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Student movements

Bond, Horace Julian

Student activist Julian Bond first met Martin Luther King in 1960 when he was a student at Morehouse College. The two became better acquainted when Bond joined the small staff of the Student Nonviolent Coordinating Committee (SNCC), which shared an office with the Southern Christian Leadership Conference (SCLC). In 1966, when Bond was refused his elected seat in the Georgia House of Representatives, King preached against the legislature’s action and organized a march in support of Bond.

Birmingham Campaign

In April 1963 King and the Southern Christian Leadership Conference (SCLC) joined with Birmingham, Alabama’s existing local movement, the Alabama Christian Movement for Human Rights (ACMHR), in a massive direct action campaign to attack the city’s segregation system by putting pressure on Birmingham’s merchants during the Easter season, the second biggest shopping season of the year. As ACMHR founder Fred Shuttlesworth stated in the group’s “Birmingham Manifesto,” the campaign was “a moral witness to give our community a chance to survive” (ACMHR, 3 April 1963).

Challenor, Herschelle Sullivan

As a student at Spelman College in 1960, Herschelle Sullivan participated in the October 1960 sit-in at Rich’s, a department store in Atlanta, and was subsequently arrested with Martin Luther King. In a handwritten letter penned while King was in Fulton County Jail, he praised the female protesters, including Sullivan, arrested with him for their “intrepid courage, [their] quiet dignity, and [their] undaunted faith in the power of nonviolence.” King continued, “It is inspiring enough to see the fellows willingly accepting jail rather than bail, but when young ladies are willing to accept this type of self suffering for the cause of freedom it is both majestic and sublime” (Papers 5:528).

Carmichael, Stokely

As chairman of the Student Nonviolent Coordinating Committee (SNCC), Stokely Carmichael challenged the philosophy of nonviolence and interracial alliances that had come to define the modern civil rights movement, calling instead for “Black Power.” Although critical of the “Black Power” slogan, King acknowledged that “if Stokely Carmichael now says that nonviolence is irrelevant, it is because he, as a dedicated veteran of many battles, has seen with his own eyes the most brutal white violence against Negroes and white civil rights workers, and he has seen it go unpunished” (King, 33–34).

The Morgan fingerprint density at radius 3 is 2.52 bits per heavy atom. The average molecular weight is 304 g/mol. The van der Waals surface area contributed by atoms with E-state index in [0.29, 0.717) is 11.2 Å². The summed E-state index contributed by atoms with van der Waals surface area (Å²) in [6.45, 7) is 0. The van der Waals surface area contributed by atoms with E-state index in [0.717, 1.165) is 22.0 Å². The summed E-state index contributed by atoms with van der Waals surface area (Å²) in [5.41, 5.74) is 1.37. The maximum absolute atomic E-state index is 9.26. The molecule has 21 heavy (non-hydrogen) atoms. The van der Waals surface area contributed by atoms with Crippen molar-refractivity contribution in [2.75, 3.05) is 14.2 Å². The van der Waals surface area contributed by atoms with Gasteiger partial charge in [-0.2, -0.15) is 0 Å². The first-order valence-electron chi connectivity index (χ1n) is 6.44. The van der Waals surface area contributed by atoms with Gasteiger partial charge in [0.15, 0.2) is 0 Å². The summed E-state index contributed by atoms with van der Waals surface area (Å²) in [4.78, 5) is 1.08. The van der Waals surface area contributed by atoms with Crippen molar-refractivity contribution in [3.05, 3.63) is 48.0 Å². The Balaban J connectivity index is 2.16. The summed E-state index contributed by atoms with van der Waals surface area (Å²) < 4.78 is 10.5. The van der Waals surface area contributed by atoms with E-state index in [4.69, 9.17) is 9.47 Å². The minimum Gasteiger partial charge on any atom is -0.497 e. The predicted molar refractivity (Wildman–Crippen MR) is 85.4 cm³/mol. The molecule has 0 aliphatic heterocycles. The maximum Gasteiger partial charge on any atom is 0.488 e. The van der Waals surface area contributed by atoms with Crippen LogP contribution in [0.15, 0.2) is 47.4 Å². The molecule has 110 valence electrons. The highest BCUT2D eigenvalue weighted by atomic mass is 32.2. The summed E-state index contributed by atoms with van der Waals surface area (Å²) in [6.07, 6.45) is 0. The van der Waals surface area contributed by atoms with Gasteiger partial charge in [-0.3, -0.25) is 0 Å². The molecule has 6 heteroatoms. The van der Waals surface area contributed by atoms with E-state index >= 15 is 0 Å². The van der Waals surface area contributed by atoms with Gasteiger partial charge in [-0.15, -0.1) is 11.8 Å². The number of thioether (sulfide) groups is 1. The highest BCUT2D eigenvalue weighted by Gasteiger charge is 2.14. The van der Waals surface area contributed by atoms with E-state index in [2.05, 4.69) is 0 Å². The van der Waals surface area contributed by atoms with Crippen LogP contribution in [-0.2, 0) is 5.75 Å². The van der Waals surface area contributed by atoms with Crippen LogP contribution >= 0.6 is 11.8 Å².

Bevel, James Luther

Credited by Martin Luther King with initiating the Children’s Crusade during the Birmingham Campaign of 1963, James Bevel emerged as a civil rights leader from the ranks of the Nashville, Tennessee, student movement. Bevel was at King’s side during many of the major campaigns of the Southern Christian Leadership Conference (SCLC) and was at the Lorraine Motel at the time of King’s assassination in 1968.

Bates, Daisy

Daisy Lee Gaston Bates, a civil rights advocate, newspaper publisher, and president of the Arkansas chapter of the National Association for the Advancement of Colored People (NAACP), advised the nine students who desegregated Central High School in Little Rock, Arkansas, in 1957. Martin Luther King offered encouragement to Bates during this period, telling her in a letter that she was “a woman whom everyone KNOWS has been, and still is in the thick of the battle from the very beginning, never faltering, never tiring” (Papers 4:446).

Baker, Ella Josephine

Rejecting Martin Luther King’s charismatic leadership, Ella Baker advised student activists organizing the Student Nonviolent Coordinating Committee (SNCC) to promote “group-centered leadership” rather than the “leader-centered” style she associated with King’s Southern Christian Leadership Conference (SCLC) (Baker, Interview by John Britton, 19 June 1968). It was this grassroots leadership that Baker credited for the success and longevity of the movement: “You see, I think that, to be very honest, the movement made Martin rather than Martin making the movement. This is not a discredit to him. This is, to me, as it should be” (Baker, Interview, 19 June 1968).

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